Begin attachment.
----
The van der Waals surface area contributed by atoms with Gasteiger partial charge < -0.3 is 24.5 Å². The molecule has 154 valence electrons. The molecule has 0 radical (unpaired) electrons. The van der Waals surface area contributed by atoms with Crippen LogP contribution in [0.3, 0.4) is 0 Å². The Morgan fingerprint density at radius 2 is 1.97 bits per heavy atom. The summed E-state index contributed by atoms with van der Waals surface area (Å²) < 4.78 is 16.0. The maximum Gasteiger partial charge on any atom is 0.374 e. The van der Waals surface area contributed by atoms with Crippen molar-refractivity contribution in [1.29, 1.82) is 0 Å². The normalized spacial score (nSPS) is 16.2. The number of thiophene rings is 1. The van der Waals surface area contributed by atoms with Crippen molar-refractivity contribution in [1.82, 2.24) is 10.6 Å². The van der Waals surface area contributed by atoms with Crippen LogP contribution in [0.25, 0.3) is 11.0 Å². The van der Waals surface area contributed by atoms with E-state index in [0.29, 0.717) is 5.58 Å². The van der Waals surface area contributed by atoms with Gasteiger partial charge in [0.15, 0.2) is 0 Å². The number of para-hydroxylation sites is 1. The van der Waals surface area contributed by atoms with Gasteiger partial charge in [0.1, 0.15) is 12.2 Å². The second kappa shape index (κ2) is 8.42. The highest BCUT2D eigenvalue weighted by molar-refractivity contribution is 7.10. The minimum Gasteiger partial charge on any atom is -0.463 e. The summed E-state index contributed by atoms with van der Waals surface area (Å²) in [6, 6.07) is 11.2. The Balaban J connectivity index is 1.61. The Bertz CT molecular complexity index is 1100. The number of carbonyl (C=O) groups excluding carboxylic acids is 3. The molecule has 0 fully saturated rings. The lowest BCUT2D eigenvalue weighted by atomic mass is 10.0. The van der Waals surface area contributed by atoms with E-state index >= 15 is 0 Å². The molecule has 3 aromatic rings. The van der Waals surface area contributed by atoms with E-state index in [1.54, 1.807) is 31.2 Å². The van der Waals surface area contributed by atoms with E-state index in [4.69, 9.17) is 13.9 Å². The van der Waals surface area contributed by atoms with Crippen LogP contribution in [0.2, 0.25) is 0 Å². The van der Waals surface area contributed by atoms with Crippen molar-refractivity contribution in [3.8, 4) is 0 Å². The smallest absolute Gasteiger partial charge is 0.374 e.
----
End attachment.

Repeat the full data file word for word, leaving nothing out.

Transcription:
The van der Waals surface area contributed by atoms with Gasteiger partial charge < -0.3 is 24.5 Å². The molecule has 154 valence electrons. The molecule has 0 radical (unpaired) electrons. The van der Waals surface area contributed by atoms with Crippen LogP contribution in [0.3, 0.4) is 0 Å². The Morgan fingerprint density at radius 2 is 1.97 bits per heavy atom. The summed E-state index contributed by atoms with van der Waals surface area (Å²) < 4.78 is 16.0. The maximum Gasteiger partial charge on any atom is 0.374 e. The van der Waals surface area contributed by atoms with Crippen molar-refractivity contribution in [1.29, 1.82) is 0 Å². The normalized spacial score (nSPS) is 16.2. The number of thiophene rings is 1. The van der Waals surface area contributed by atoms with Crippen molar-refractivity contribution in [1.82, 2.24) is 10.6 Å². The van der Waals surface area contributed by atoms with Crippen LogP contribution in [0.25, 0.3) is 11.0 Å². The van der Waals surface area contributed by atoms with E-state index in [0.29, 0.717) is 5.58 Å². The van der Waals surface area contributed by atoms with Gasteiger partial charge in [0.15, 0.2) is 0 Å². The number of para-hydroxylation sites is 1. The van der Waals surface area contributed by atoms with Gasteiger partial charge in [0.1, 0.15) is 12.2 Å². The second kappa shape index (κ2) is 8.42. The highest BCUT2D eigenvalue weighted by molar-refractivity contribution is 7.10. The minimum Gasteiger partial charge on any atom is -0.463 e. The summed E-state index contributed by atoms with van der Waals surface area (Å²) in [6, 6.07) is 11.2. The Balaban J connectivity index is 1.61. The Bertz CT molecular complexity index is 1100. The number of carbonyl (C=O) groups excluding carboxylic acids is 3. The molecule has 0 fully saturated rings. The lowest BCUT2D eigenvalue weighted by atomic mass is 10.0. The van der Waals surface area contributed by atoms with E-state index >= 15 is 0 Å². The molecule has 3 aromatic rings. The van der Waals surface area contributed by atoms with E-state index in [1.54, 1.807) is 31.2 Å². The van der Waals surface area contributed by atoms with E-state index in [4.69, 9.17) is 13.9 Å². The van der Waals surface area contributed by atoms with Crippen LogP contribution in [0.2, 0.25) is 0 Å². The van der Waals surface area contributed by atoms with Crippen molar-refractivity contribution in [3.8, 4) is 0 Å². The smallest absolute Gasteiger partial charge is 0.374 e.